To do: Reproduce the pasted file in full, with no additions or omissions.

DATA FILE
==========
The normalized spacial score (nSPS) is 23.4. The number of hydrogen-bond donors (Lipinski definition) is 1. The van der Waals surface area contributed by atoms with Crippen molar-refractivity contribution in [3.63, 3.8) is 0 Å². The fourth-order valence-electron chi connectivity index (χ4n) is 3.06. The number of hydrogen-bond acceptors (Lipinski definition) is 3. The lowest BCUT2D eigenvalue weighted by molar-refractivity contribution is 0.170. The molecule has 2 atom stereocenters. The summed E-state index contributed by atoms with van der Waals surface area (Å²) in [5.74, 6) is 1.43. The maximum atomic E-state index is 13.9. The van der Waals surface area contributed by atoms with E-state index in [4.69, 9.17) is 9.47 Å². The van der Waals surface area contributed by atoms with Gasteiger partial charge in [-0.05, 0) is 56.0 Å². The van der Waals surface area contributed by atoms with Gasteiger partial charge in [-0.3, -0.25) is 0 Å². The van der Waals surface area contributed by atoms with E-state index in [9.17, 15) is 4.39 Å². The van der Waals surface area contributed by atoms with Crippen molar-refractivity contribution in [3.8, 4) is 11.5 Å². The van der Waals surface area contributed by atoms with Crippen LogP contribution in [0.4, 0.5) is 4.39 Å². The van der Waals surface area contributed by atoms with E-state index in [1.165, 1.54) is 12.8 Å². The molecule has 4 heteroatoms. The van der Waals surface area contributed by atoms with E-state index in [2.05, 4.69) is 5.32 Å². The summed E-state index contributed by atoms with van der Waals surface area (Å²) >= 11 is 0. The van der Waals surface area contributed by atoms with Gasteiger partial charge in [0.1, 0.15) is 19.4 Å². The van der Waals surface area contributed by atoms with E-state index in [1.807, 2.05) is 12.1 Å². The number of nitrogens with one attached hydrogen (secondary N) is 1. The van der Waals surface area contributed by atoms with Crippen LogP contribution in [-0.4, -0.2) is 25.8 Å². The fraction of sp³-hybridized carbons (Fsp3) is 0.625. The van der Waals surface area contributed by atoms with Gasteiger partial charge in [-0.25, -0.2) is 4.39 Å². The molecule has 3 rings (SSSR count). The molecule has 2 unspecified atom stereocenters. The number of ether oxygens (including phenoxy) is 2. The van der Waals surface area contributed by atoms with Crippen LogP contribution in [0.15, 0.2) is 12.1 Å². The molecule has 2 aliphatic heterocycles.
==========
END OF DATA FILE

The normalized spacial score (nSPS) is 23.4. The number of hydrogen-bond donors (Lipinski definition) is 1. The van der Waals surface area contributed by atoms with Crippen molar-refractivity contribution in [3.63, 3.8) is 0 Å². The fourth-order valence-electron chi connectivity index (χ4n) is 3.06. The number of hydrogen-bond acceptors (Lipinski definition) is 3. The lowest BCUT2D eigenvalue weighted by molar-refractivity contribution is 0.170. The molecule has 2 atom stereocenters. The summed E-state index contributed by atoms with van der Waals surface area (Å²) in [5.74, 6) is 1.43. The maximum atomic E-state index is 13.9. The van der Waals surface area contributed by atoms with E-state index in [4.69, 9.17) is 9.47 Å². The van der Waals surface area contributed by atoms with Gasteiger partial charge in [-0.05, 0) is 56.0 Å². The van der Waals surface area contributed by atoms with Gasteiger partial charge in [-0.3, -0.25) is 0 Å². The van der Waals surface area contributed by atoms with E-state index in [9.17, 15) is 4.39 Å². The van der Waals surface area contributed by atoms with Crippen molar-refractivity contribution in [3.8, 4) is 11.5 Å². The van der Waals surface area contributed by atoms with Crippen LogP contribution in [0.4, 0.5) is 4.39 Å². The van der Waals surface area contributed by atoms with E-state index in [1.165, 1.54) is 12.8 Å². The molecule has 4 heteroatoms. The van der Waals surface area contributed by atoms with E-state index in [2.05, 4.69) is 5.32 Å². The summed E-state index contributed by atoms with van der Waals surface area (Å²) >= 11 is 0. The van der Waals surface area contributed by atoms with Gasteiger partial charge in [0.1, 0.15) is 19.4 Å². The van der Waals surface area contributed by atoms with E-state index in [1.807, 2.05) is 12.1 Å². The number of nitrogens with one attached hydrogen (secondary N) is 1. The van der Waals surface area contributed by atoms with Crippen LogP contribution in [-0.4, -0.2) is 25.8 Å². The fraction of sp³-hybridized carbons (Fsp3) is 0.625. The van der Waals surface area contributed by atoms with Gasteiger partial charge in [-0.25, -0.2) is 4.39 Å². The molecule has 3 rings (SSSR count). The molecule has 2 unspecified atom stereocenters. The number of ether oxygens (including phenoxy) is 2. The van der Waals surface area contributed by atoms with Crippen LogP contribution in [0.15, 0.2) is 12.1 Å². The molecule has 2 aliphatic heterocycles.